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Chicago Fed Letter, No. 465, February 2022 Crossref
The Effects of the “Great Resignation” on Labor Market Slack and Inflation

Research has established a strong and positive relationship between the share of employed workers quitting their jobs (quit rate) and the rate of wage and price inflation.1 Periods of time when the quit rate increases often predate periods of higher inflation. This positive relationship between quit rate and inflation may be surprising at first, because we might expect that a higher propensity of employed workers to search for new jobs would expand the supply of labor, lowering labor costs.

However, recent research has shown that competition among employers to hire or retain workers may explain the positive relationship between job-to-job mobility and inflation.2 The idea is as follows: By applying for jobs in a different firm, employed workers can elicit wage competition between the current employer and the new candidate employer. The firm that intends to poach the worker from their current employer has to offer a sufficiently large wage to make the offer attractive. And if a worker is particularly valued by their own employer, they may be offered a pay raise that is necessary to retain them in their current job. In this context, if employed workers search more, wage competition among employers increases, leading to an increase in inflationary pressures; if they search less, wage competition falls and inflationary pressures decrease.

In this Chicago Fed Letter, we construct a new, and more comprehensive, measure of labor market slack (following recent work in Faccini and Melosi, 2021) that takes into account the effects of on-the-job search (search by employed workers) on wage competition and inflation in addition to the role of unemployment. By labor market slack, we mean an indicator of the inflationary pressures coming from the labor market. Using this novel measure of labor market slack, we find that the recent brisk surge in the propensity to search on the job has contributed to raising inflation by around 1 percentage point during most of 2021.

The new measure of labor market slack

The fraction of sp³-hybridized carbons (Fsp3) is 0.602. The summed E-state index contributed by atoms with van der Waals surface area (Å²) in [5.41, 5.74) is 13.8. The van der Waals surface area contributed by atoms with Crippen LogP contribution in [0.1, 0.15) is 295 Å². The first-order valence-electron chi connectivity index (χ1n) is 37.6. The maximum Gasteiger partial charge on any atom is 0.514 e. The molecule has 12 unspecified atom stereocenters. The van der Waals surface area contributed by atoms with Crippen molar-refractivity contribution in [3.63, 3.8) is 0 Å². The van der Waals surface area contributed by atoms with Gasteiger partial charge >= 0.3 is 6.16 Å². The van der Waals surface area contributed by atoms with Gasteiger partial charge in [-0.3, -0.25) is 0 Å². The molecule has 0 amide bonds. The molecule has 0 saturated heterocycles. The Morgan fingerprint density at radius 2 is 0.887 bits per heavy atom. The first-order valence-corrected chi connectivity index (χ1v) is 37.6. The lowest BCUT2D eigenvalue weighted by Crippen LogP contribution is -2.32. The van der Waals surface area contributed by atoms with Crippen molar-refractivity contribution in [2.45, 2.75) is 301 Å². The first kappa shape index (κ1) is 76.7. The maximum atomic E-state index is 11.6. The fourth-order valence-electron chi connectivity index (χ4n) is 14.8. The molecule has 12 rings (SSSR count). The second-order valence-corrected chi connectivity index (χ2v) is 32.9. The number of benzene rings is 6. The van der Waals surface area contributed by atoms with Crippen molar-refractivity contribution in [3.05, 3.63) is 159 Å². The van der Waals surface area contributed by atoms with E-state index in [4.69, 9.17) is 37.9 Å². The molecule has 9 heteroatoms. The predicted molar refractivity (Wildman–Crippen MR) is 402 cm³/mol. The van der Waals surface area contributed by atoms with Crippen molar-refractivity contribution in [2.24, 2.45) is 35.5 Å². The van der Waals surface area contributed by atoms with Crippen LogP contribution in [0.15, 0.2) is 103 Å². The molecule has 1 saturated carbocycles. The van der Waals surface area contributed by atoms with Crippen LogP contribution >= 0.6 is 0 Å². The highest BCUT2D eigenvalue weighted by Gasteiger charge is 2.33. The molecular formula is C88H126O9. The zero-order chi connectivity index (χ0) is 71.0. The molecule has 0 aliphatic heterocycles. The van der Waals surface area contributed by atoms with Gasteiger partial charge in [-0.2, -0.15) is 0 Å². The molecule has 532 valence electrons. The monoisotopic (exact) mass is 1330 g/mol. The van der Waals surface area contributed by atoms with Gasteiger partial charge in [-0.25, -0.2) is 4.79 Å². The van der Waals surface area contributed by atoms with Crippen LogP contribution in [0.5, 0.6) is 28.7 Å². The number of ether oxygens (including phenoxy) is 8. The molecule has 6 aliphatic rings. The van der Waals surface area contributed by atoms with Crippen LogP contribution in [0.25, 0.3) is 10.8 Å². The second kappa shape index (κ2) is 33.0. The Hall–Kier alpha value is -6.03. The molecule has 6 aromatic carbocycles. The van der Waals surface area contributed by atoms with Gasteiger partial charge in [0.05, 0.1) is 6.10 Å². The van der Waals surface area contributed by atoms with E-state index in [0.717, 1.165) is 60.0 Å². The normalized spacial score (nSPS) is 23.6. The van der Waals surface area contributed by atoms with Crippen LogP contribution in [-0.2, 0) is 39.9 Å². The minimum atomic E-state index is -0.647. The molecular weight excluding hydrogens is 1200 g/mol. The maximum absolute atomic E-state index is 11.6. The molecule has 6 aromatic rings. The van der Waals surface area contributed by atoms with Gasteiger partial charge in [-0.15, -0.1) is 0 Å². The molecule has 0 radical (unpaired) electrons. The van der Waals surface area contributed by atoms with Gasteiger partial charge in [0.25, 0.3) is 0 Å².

The labor market has always played a central role in theories of wage and price inflation. However, the emphasis has typically been on the role played by the unemployment rate. The idea that the unemployment rate is related to wages is one that goes back at least to the 1950s. The rationale is that the unemployment rate measures the scarcity of labor, and thus should be inversely related to its price, i.e., the wage. However, the traditional type of economic analysis in this area (based on the Phillips curve) ignores the role of employed workers altogether and, thereby, the role of the Great Resignation in explaining the recent surge in wages and prices.

Our new measure of slack depends on three factors: the unemployment rate, the share of employed workers looking for jobs, and the degree of labor market misallocation. We can explain the role played by each of these three components in determining labor market slack as follows. Those workers who are unemployed represent a cheap pool of labor because they do not have a salary to anchor their wage negotiations. As a result, their bargaining power is low. Hence, an increase in unemployment entails an increase in labor market slack.

On the other hand, slack falls when the share of employed workers looking for jobs rises, i.e., the labor market becomes tighter when more of the employed look for jobs. Intuitively, by obtaining an offer from another firm, workers can get a salary raise, either from their current employer through negotiation or from a new employer. Hence, a higher rate of on-the-job search increases negotiated wages. And to the extent that this increase in wages is not fully met by an increase in productivity, wage inflation will also generate price inflation.

The extent to which an increase in the share of workers looking for jobs generates inflationary pressures also depends on the degree of labor misallocation, which is large when most workers are employed in jobs where they have low productivity (we’ll call these bad jobs) and fewer workers are employed in jobs where they have high productivity (we’ll call these good jobs). Indeed, workers employed in bad jobs are relatively cheap to hire since their bargaining power is relatively low. Clearly, a prospective employer needs to offer a higher wage to be able to successfully poach a worker employed in a good job relative to the case where the same worker is employed in a bad job. Hence, workers employed in bad jobs represent a relatively cheap source of labor and, thus, labor market slack tends to increase as the share of mismatched workers rises.

According to recent research, this novel and more comprehensive concept of labor market slack can be estimated using aggregate labor market flows (see box 1)—namely, the unemployment-to-employment rate (UE) and the employment-to-employment rate (EE). The UE rate is the ratio of the unemployed workers who find a job in a given period of time relative to the total stock of unemployed workers; the EE rate is the ratio of the workers who change their employer to the total number of employed people.